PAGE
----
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November 1986

Pediatric Autopsy

Author Affiliations

Division of Child Psychiatry Department of Psychiatry Oregon Health Sciences University 3181 SW Sam Jackson Park Rd Portland, OR 97201

Am J Dis Child. 1986;140(11):1101. doi:10.1001/archpedi.1986.02140250027026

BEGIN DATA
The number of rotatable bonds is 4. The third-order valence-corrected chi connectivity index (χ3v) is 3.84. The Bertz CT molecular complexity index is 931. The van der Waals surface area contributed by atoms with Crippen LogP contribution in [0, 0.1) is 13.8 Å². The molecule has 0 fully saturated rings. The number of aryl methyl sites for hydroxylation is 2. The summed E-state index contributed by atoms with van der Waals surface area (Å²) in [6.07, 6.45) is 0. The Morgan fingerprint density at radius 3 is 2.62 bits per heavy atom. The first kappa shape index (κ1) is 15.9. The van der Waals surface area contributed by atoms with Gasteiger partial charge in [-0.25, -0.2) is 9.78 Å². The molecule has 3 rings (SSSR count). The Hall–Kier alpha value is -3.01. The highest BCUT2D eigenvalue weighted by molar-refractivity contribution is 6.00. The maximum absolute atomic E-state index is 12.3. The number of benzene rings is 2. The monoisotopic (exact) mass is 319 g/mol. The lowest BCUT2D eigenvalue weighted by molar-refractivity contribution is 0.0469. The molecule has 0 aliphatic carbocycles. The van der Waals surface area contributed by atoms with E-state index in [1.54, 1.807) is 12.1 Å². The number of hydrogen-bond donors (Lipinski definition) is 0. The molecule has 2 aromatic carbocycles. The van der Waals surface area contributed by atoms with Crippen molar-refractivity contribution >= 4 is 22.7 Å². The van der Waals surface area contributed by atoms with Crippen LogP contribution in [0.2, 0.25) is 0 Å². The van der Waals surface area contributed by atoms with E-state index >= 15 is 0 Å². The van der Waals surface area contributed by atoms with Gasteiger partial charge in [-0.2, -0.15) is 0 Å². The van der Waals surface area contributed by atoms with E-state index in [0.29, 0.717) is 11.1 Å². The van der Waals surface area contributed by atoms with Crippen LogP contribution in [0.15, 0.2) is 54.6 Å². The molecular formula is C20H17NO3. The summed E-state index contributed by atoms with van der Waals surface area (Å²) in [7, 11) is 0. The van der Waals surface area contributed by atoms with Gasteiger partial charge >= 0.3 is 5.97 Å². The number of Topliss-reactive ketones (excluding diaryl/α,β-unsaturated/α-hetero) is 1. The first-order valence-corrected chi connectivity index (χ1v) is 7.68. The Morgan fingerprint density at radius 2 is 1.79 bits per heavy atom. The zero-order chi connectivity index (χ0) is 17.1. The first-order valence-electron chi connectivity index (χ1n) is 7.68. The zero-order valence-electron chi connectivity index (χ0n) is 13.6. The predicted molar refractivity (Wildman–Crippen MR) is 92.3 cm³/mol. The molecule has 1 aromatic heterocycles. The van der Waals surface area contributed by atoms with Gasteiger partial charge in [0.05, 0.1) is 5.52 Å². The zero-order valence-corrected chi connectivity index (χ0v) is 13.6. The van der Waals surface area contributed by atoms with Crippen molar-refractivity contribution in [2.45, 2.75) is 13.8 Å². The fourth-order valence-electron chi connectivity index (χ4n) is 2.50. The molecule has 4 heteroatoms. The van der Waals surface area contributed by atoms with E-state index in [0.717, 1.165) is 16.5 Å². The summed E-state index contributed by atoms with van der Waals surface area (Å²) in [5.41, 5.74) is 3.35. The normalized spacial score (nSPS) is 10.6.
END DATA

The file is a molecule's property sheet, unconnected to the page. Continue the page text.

Sir.—Dr Dahms'1 article in the April 1986 issue of AJDC was a fascinating and, to my mind, appropriate reminder of the importance of the pediatrie autopsy. In answering her own question regarding what pediatricians can do to promote the use of autopsies, she cited the importance of being caring and sensitive, communicating carefully with families, and seeing the process through from start (requesting permission) to finish (discussing the findings). One question was not addressed: What can pathologists do? An autopsy is a surgical procedure. Current standards of practice require that informed consent be obtained prior to a surgical procedure and that the surgeon be directly involved in the informing. Additionally, the surgeon meets with the patient or family at varying intervals postoperatively to report on findings, assess progress, and so on. Could these standards or principles not be at least partially applied to the pathologist who does the autopsy?

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